According to a further embodiment of the invention there are provided hot melt adhesive compositions suitable for use in sheet form in such a carpet lamination process.
In greater detail, the invented method can employ any suitable primary and secondary backings. As described above, primary and secondary backings woven from natural and synthetic materials, such as jute, wool, rayon, polyamides, polyesters and polyolefins are commonly employed in carpet manufacture. Nonwoven fabrics also can be employed as can films or sheets of thermoplastic materials. If desired, a primary backing having a woven fabric and a nonwoven fabric affixed thereto, for example by needle punching fibers of the nonwoven fabric into the primary backing, also can be employed.
A preferred primary backing is a polyolefin fabric woven from yarns of substantially rectangular cross-section, e.g., slit film yarns, in a square or rectangular weave to form a flat fabric of essentially uniform thickness. The uniform thickness of the backing and substantially rectangular cross-section of the backing yarns facilitates tufting of the backing because friction during needle penetration is reduced and arcuate yarn surfaces capable of deflecting the tufting needles are absent. One such backing having yarns of substantially rectangular cross-section in a one-to-one weave is disclosed in U.S. Pat. No. 3,110,905, issued Nov. 19, 1963 to Rhodes, which is incorporated herein by reference. Most preferably, a polypropylene fabric woven from yarns of substantially rectangular cross-section is used.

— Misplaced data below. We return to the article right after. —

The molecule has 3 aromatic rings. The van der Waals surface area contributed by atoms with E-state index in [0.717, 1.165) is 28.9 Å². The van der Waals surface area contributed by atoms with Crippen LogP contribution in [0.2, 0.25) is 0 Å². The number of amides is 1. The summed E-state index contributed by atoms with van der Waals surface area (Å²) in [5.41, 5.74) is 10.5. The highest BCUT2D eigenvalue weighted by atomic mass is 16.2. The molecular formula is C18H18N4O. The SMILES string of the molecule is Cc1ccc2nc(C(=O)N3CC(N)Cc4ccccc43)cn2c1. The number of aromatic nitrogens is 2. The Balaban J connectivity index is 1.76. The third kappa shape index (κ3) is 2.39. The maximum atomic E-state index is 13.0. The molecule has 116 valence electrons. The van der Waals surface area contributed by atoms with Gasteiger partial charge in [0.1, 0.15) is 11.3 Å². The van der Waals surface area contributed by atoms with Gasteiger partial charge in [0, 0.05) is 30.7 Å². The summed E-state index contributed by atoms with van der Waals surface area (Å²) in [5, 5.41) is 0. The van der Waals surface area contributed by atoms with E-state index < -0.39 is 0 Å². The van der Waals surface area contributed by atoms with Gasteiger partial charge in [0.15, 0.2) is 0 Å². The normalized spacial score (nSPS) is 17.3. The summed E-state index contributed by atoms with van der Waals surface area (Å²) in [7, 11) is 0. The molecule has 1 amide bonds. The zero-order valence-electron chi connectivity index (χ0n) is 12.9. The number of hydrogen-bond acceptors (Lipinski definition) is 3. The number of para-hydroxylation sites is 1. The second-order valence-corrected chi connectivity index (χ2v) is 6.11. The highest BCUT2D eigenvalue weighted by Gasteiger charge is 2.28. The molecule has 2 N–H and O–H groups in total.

Prior to use in the invented process, such primary backings are tufted, usually by needling, to provide a face surface with outwardly projecting tufts and a back surface with tuft stitches, as described above. Tuft yarns, also known as face yarns, can comprise nylons or other polyamides, polyester, polyolefin, acrylic polymers or other natural or synthetic materials as is known in the art. Face yarns can be twisted, provided with a false twist or bulked, all as known in the art. Face yarn or tuft density, that is, number of tuft stitches per unit area, face yarn weight and denier, and pile height vary depending on carpet style as known in the art.
A preferred secondary backing is a woven polypropylene backing having yarns of substantially rectangular cross-section in the warp and weft or in the warp with spun weft yarns. Secondary backing characteristics also vary with carpet style as is known.
Either or both of the backing fabrics as well as the face yarns may have special characteristics imparted thereto by incorporation therein or application thereto of various dyes, additives, modifiers or surface treatments to improve resistance to flame or stains, reduce static charge, impart color and for other purposes.